High myopia

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Patients with more than
of the population
High myopia

What is high myopia?

Myopia is a refractive defect or error in visual focusing. Images are focused in front of the retina and not on it, making long distance vision difficult. When the visual error exceeds eight dioptres, it is referred to as high myopia. High myopia affects about 2% of the population and results in a greater predisposition to suffer from certain eye disorders. These disorders include:

  • Retinal detachment
  • Degeneration of the central retina caused by atrophic patches
  • Growth of blood vessels beneath the retina in the macular area
  • Myopic macular hole
  • Separation of the layers of the macular retina (schisis)

These conditions can cause significant visual disability and directly affect the quality of life of patients, especially when they are of working age.

What causes it?

It occurs when the eyeball is elongated or the cornea is more curved than usual. People with a family history of the disease are more likely to suffer from it.

How can it be prevented?

It is not possible to prevent myopia, but regular eye check-ups can facilitate early diagnosis and treatment of associated complications.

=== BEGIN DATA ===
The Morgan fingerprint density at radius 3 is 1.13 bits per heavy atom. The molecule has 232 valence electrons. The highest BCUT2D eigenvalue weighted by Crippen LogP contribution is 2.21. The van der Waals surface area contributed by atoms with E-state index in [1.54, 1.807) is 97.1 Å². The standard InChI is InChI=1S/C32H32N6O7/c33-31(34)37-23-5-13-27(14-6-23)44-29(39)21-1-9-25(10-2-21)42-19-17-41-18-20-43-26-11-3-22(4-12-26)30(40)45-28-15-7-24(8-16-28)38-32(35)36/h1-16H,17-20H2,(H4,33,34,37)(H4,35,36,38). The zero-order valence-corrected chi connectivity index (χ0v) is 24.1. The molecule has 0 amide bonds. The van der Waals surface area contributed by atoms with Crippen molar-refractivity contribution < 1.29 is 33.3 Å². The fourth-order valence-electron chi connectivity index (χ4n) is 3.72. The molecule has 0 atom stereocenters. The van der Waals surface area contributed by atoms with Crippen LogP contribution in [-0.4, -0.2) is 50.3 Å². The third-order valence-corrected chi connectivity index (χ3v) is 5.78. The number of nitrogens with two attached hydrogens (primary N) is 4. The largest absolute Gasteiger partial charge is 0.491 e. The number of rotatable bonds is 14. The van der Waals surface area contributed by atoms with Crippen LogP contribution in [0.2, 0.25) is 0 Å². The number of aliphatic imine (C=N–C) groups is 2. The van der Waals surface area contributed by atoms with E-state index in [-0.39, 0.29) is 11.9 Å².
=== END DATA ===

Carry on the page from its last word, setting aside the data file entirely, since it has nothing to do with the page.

Healthy eye

Healthy eye.

Eye with high myopia

Eye with high myopia.

A myopic person sees objects clearly if they are close up, but blurred if they are at a distance.

Patients with high myopia often complain of seeing wavy lines or opaque spots in their field of vision and a loss of visual acuity.

Patients with high myopia require regular eye examinations to check for damage to the retina since, in many cases, symptoms are not evident.

Unlike those who have mild myopia, patients with high myopia are usually discouraged from having laser surgery on the surface or internal layers of the cornea.

The best option for high myopia sufferers is phakic intraocular lens implantation (between the cornea and the crystalline lens).

For cases in which high myopia is associated with macular pathologies, correction can be achieved through intravitreal injections or ocular microsurgery.

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